The Adventures of Kidney Boy

A Journal About Living With End Stage Renal Disease. Dialysis. Transplants. Love. Family. Friends. The Unsung Donor. This is my life, from the end of a needle to the bottom of a pill bottle.

Friday, September 23, 2011

Cynicism and Optimism: Joy

A lot of people who know me might describe me as a cynic.  It's true, I can be curmudgeonly and I have very strong opinions on many social matters and trends.  I guess it's just because I have such a passion for life and for living.  I've always been this way.  I can get cranky about a lot of things.  It's just my way.

But, I know I'm not a true cynic.  Behind most cynics, there's a cauldron of optimism that brews and it's that pile of hope that actually fuels our cynicism.  I know that my cauldron of optimism is pretty giant and it boils hot - it must, because I think that's what really kept me alive all these years as my health was failing.   I know there's good things despite all the bad that can happen, and you really need to try and grasp that when you can - and make a small difference in your own life and hopefully, the lives of those around you.

Doing a bit of light traveling this Summer made me think about it.  A few weeks after my Transplant, my wife and I got away to Lake George for a couple of days.  We went there for our honeymoon (as I was on dialysis, and we could travel there with the machine with little effort) and we went back the next year.  I'd planned to go for a couple days this year, but suddenly I was in the Hospital on a Saturday, getting a transplant and Monday was our anniversary! So when I was well enough, we got away for a couple days.  I enjoy the Lake and the Adirondacks, and I even love the Tourist-y kitsch that surrounds the town.  There's a lot of resorts who had their heydays in the 50's and 60's.  They still have that ole crazy Googie Architecture to them.... I just love it.  But my favorite part about the trip is driving home. We take Rt. 28 across the Mountains, through Blue Mountain Lake and down to Old Forge.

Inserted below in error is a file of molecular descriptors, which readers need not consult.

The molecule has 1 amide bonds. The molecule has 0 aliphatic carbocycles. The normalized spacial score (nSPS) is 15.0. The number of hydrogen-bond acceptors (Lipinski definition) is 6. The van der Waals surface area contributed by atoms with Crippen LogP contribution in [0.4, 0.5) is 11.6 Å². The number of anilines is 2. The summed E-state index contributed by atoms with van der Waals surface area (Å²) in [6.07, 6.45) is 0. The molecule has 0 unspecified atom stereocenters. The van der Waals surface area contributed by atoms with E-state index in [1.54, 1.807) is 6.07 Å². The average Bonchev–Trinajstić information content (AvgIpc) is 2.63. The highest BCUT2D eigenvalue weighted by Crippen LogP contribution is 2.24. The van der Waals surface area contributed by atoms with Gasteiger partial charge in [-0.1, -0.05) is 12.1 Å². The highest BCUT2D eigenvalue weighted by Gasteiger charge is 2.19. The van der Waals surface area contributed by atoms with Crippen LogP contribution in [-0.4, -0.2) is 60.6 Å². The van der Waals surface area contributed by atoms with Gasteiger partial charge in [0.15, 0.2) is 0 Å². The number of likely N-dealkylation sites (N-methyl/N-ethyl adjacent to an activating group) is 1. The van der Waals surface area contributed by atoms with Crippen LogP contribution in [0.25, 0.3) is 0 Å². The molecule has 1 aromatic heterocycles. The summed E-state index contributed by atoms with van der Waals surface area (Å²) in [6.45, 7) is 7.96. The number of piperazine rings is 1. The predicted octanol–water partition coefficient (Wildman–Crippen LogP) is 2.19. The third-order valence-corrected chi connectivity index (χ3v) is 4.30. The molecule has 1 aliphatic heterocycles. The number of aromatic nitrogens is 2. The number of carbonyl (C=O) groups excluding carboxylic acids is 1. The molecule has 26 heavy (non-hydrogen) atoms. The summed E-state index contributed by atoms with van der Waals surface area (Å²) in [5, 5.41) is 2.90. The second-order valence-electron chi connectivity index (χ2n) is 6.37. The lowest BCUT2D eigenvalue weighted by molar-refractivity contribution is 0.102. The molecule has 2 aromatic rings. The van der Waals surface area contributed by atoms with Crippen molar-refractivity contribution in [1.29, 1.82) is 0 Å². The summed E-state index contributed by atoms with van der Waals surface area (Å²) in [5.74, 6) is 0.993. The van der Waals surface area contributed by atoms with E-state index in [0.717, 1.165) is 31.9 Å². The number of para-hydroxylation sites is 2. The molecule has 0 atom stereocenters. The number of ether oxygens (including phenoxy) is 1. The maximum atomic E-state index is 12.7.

When I was a kid, my Mom and Dad would take me and my brothers camping in Old Forge in the summers.  I have so many fond memories, not of the Camp Sites, but of going to the Towns that surrounded the area.  It was the early 80's, so many of those great tourist shops, restaurants and other places that sprung up in the 50's and 60's were still there.  The place still looked the shining example of post-war America - before the Freeways, when the local routes were king, and driving the roads with your family on vacation was all part of the American Dream.  I guess, even as a kid, it reminded me of that optimism of post-war America in the 50's.... where we could do anything, and be anything if we worked hard enough.  Sure, some might say that we whitewash over a lot of bad about the era - in fact, that cauldron of maligned people is what exploded the social revolution and societal change in the 1960's.  So yeah, there was some not so great things about the time - but there was that great sense of optimism.  If we take anything from that era, it should be that - and everyone should be allowed a piece of that.  As much as I loved the social revolution and change of the 60's, it was just that which the birthed the cynicism and distrust that permeated the 70's and into the 80's.  People had lots of reasons for it - but in that, the cynicism was not tempered with the optimism.  So when I came into this world in the late 70's, growing up in the 80's - I felt that sting.  And as an odd child, it affected me.  So when I was taken to this place that suddenly reminded me of joy and optimism, well it just clicked with me.  Even if I had no clue why - some things in this Universe just stick with you, even if you're too "young" to comprehend why.